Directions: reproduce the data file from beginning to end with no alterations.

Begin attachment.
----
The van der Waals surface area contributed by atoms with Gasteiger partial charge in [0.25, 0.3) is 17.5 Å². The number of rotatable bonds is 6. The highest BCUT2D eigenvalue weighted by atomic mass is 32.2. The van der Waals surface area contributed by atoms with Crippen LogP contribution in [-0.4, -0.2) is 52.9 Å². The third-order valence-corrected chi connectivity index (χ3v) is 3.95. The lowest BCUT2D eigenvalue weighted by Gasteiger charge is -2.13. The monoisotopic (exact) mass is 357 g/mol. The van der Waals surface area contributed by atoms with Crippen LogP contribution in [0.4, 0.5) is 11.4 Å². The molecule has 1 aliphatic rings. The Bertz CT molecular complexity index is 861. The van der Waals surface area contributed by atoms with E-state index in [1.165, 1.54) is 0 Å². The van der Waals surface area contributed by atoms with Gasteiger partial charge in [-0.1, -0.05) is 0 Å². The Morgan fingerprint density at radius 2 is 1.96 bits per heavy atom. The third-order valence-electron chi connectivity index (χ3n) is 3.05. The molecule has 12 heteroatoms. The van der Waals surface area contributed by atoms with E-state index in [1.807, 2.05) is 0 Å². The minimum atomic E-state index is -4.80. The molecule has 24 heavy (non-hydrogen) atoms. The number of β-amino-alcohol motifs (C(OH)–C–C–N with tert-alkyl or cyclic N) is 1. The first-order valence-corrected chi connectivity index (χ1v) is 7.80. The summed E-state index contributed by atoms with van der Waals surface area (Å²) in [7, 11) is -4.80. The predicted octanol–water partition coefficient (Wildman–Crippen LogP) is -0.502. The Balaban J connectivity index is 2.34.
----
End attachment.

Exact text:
The van der Waals surface area contributed by atoms with Gasteiger partial charge in [0.25, 0.3) is 17.5 Å². The number of rotatable bonds is 6. The highest BCUT2D eigenvalue weighted by atomic mass is 32.2. The van der Waals surface area contributed by atoms with Crippen LogP contribution in [-0.4, -0.2) is 52.9 Å². The third-order valence-corrected chi connectivity index (χ3v) is 3.95. The lowest BCUT2D eigenvalue weighted by Gasteiger charge is -2.13. The monoisotopic (exact) mass is 357 g/mol. The van der Waals surface area contributed by atoms with Crippen LogP contribution in [0.4, 0.5) is 11.4 Å². The molecule has 1 aliphatic rings. The Bertz CT molecular complexity index is 861. The van der Waals surface area contributed by atoms with E-state index in [1.165, 1.54) is 0 Å². The van der Waals surface area contributed by atoms with Gasteiger partial charge in [-0.1, -0.05) is 0 Å². The Morgan fingerprint density at radius 2 is 1.96 bits per heavy atom. The third-order valence-electron chi connectivity index (χ3n) is 3.05. The molecule has 12 heteroatoms. The van der Waals surface area contributed by atoms with E-state index in [1.807, 2.05) is 0 Å². The minimum atomic E-state index is -4.80. The molecule has 24 heavy (non-hydrogen) atoms. The number of β-amino-alcohol motifs (C(OH)–C–C–N with tert-alkyl or cyclic N) is 1. The first-order valence-corrected chi connectivity index (χ1v) is 7.80. The summed E-state index contributed by atoms with van der Waals surface area (Å²) in [7, 11) is -4.80. The predicted octanol–water partition coefficient (Wildman–Crippen LogP) is -0.502. The Balaban J connectivity index is 2.34.